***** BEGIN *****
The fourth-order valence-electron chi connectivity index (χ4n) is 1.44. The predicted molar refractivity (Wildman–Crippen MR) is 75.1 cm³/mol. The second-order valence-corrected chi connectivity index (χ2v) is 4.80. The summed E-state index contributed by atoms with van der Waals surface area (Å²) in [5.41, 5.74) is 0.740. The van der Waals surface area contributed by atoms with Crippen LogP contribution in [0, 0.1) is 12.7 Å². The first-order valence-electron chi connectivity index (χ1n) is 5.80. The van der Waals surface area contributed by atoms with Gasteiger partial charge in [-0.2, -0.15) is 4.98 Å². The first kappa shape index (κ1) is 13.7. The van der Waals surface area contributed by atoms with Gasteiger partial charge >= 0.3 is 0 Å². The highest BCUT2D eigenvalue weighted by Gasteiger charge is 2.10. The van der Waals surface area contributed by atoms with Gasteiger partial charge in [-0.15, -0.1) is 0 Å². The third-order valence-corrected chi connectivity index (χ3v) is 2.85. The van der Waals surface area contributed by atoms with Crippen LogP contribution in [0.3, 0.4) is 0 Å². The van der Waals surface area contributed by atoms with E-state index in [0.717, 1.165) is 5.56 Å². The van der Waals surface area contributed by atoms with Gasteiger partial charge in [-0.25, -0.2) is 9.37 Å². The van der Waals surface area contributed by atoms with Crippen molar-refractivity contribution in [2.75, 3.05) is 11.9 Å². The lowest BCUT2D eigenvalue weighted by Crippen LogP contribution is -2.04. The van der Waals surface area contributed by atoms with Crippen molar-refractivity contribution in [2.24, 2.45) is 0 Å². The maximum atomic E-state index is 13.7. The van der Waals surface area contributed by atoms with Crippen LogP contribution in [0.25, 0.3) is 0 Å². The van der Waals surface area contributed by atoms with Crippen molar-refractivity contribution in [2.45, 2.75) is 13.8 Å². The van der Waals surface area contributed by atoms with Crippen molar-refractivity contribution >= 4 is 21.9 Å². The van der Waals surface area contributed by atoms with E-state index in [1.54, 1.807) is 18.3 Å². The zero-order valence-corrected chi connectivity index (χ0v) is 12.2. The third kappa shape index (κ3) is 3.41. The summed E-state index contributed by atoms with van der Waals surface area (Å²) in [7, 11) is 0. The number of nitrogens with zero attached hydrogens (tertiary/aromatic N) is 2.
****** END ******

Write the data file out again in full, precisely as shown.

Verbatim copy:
The fourth-order valence-electron chi connectivity index (χ4n) is 1.44. The predicted molar refractivity (Wildman–Crippen MR) is 75.1 cm³/mol. The second-order valence-corrected chi connectivity index (χ2v) is 4.80. The summed E-state index contributed by atoms with van der Waals surface area (Å²) in [5.41, 5.74) is 0.740. The van der Waals surface area contributed by atoms with Crippen LogP contribution in [0, 0.1) is 12.7 Å². The first-order valence-electron chi connectivity index (χ1n) is 5.80. The van der Waals surface area contributed by atoms with Gasteiger partial charge in [-0.2, -0.15) is 4.98 Å². The first kappa shape index (κ1) is 13.7. The van der Waals surface area contributed by atoms with Gasteiger partial charge >= 0.3 is 0 Å². The highest BCUT2D eigenvalue weighted by Gasteiger charge is 2.10. The van der Waals surface area contributed by atoms with Gasteiger partial charge in [-0.15, -0.1) is 0 Å². The third-order valence-corrected chi connectivity index (χ3v) is 2.85. The van der Waals surface area contributed by atoms with Crippen LogP contribution in [0.3, 0.4) is 0 Å². The van der Waals surface area contributed by atoms with E-state index in [0.717, 1.165) is 5.56 Å². The van der Waals surface area contributed by atoms with Gasteiger partial charge in [-0.25, -0.2) is 9.37 Å². The van der Waals surface area contributed by atoms with Crippen molar-refractivity contribution in [2.75, 3.05) is 11.9 Å². The lowest BCUT2D eigenvalue weighted by Crippen LogP contribution is -2.04. The van der Waals surface area contributed by atoms with Crippen molar-refractivity contribution in [2.24, 2.45) is 0 Å². The maximum atomic E-state index is 13.7. The van der Waals surface area contributed by atoms with Crippen LogP contribution in [0.25, 0.3) is 0 Å². The van der Waals surface area contributed by atoms with Crippen molar-refractivity contribution in [2.45, 2.75) is 13.8 Å². The van der Waals surface area contributed by atoms with Crippen molar-refractivity contribution >= 4 is 21.9 Å². The van der Waals surface area contributed by atoms with E-state index in [1.54, 1.807) is 18.3 Å². The zero-order valence-corrected chi connectivity index (χ0v) is 12.2. The third kappa shape index (κ3) is 3.41. The summed E-state index contributed by atoms with van der Waals surface area (Å²) in [7, 11) is 0. The number of nitrogens with zero attached hydrogens (tertiary/aromatic N) is 2.